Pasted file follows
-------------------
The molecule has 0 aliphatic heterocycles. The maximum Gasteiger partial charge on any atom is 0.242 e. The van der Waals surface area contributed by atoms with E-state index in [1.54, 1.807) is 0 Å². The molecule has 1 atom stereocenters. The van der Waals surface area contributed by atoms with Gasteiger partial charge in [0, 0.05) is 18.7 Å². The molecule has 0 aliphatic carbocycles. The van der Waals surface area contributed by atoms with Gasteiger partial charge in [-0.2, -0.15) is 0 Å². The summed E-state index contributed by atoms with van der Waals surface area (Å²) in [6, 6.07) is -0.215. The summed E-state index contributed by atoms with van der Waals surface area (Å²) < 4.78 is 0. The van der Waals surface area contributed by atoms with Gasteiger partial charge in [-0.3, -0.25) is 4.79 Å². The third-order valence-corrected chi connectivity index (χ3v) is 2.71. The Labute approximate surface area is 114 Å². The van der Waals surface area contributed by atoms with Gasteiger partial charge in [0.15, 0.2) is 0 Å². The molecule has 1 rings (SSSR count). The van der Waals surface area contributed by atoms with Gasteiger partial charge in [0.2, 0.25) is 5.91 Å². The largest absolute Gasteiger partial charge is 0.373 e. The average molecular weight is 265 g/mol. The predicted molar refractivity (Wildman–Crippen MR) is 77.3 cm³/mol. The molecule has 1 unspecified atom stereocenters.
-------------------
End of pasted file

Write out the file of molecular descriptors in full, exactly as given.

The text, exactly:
The molecule has 0 aliphatic heterocycles. The maximum Gasteiger partial charge on any atom is 0.242 e. The van der Waals surface area contributed by atoms with E-state index in [1.54, 1.807) is 0 Å². The molecule has 1 atom stereocenters. The van der Waals surface area contributed by atoms with Gasteiger partial charge in [0, 0.05) is 18.7 Å². The molecule has 0 aliphatic carbocycles. The van der Waals surface area contributed by atoms with Gasteiger partial charge in [-0.2, -0.15) is 0 Å². The summed E-state index contributed by atoms with van der Waals surface area (Å²) in [6, 6.07) is -0.215. The summed E-state index contributed by atoms with van der Waals surface area (Å²) < 4.78 is 0. The van der Waals surface area contributed by atoms with Gasteiger partial charge in [-0.3, -0.25) is 4.79 Å². The third-order valence-corrected chi connectivity index (χ3v) is 2.71. The Labute approximate surface area is 114 Å². The van der Waals surface area contributed by atoms with Gasteiger partial charge in [0.15, 0.2) is 0 Å². The molecule has 1 rings (SSSR count). The van der Waals surface area contributed by atoms with Gasteiger partial charge in [0.2, 0.25) is 5.91 Å². The largest absolute Gasteiger partial charge is 0.373 e. The average molecular weight is 265 g/mol. The predicted molar refractivity (Wildman–Crippen MR) is 77.3 cm³/mol. The molecule has 1 unspecified atom stereocenters.